There is a high probability that our presence on an inspection can cause damage to the property and can put us in a potentially life-threatening or personal-injury situation. The SOP and the state law leaves this to the discretion of the inspector. The only requirement (in the state law) is that it be documented in the inspection report as to why.

There are inspectors here that charge for doing crawlspaces. What are they doing if the client does not pay for this service?! There is nothing in the state law or SOP that says you do not have to inspect the crawlspace if the client doesn’t pay for it. You “will” inspect it, unless there is a reason why you cannot (in which case you will document in the inspection report the circumstances).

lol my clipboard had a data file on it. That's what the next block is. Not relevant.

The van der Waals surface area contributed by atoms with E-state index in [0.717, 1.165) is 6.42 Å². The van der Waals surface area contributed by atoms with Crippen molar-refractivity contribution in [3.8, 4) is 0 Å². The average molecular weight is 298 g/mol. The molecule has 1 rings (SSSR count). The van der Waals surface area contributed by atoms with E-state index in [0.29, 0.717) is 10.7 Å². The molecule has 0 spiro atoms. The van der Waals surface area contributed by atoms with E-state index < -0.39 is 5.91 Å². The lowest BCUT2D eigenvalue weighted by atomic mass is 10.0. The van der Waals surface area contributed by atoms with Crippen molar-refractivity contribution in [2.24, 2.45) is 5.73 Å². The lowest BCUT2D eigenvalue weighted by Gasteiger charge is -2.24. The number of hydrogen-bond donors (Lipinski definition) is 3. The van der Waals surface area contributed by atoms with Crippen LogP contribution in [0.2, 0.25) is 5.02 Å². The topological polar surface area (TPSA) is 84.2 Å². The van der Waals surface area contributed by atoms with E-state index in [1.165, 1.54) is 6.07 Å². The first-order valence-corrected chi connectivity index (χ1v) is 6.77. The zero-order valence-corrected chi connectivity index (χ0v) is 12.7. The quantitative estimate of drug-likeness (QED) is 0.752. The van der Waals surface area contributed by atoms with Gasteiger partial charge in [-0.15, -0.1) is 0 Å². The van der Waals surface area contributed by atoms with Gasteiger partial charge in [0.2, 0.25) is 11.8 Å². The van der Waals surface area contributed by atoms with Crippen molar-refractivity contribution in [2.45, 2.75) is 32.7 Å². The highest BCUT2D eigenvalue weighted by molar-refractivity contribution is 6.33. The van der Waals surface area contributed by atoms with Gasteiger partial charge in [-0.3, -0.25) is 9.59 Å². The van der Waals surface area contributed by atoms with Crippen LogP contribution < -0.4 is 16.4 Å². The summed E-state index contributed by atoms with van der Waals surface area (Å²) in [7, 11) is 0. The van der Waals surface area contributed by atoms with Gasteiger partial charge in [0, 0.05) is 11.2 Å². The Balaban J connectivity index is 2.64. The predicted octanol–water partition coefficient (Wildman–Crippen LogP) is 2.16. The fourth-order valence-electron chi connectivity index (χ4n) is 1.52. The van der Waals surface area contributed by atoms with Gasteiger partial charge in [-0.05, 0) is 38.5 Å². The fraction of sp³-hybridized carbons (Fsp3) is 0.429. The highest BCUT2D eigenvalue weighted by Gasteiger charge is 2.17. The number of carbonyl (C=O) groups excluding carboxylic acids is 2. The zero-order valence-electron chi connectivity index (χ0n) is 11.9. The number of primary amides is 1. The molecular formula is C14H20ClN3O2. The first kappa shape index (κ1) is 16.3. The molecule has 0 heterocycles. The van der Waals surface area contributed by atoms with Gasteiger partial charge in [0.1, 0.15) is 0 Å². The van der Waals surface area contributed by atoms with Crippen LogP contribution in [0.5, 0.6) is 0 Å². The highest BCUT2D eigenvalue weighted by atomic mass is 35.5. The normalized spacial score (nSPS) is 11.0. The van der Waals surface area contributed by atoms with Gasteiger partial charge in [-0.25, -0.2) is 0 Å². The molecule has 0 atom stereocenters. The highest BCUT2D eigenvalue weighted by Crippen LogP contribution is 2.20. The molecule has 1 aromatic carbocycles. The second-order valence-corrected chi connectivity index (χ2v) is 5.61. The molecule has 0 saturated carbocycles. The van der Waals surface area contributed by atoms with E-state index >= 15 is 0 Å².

If we simply enforce what’s on the books and require inspectors to document when and why they don’t do things. This normally takes longer than actually doing the inspection, so they may as well just do it.

When you put in your report that you didn’t inspect the attic because you can’t get in the hole, and you didn’t do the crawlspace because you saw a spider, and you don’t open the electric service panel because someone left a mop leaning against the dead front cover, didn’t run the heat because it was above 72°F, only opened one window in the house because you interpret that as a random sample, no kitchen appliances were operated because is not required in the SOP, your client is going to start to look at your inspection as a piece of “crap”!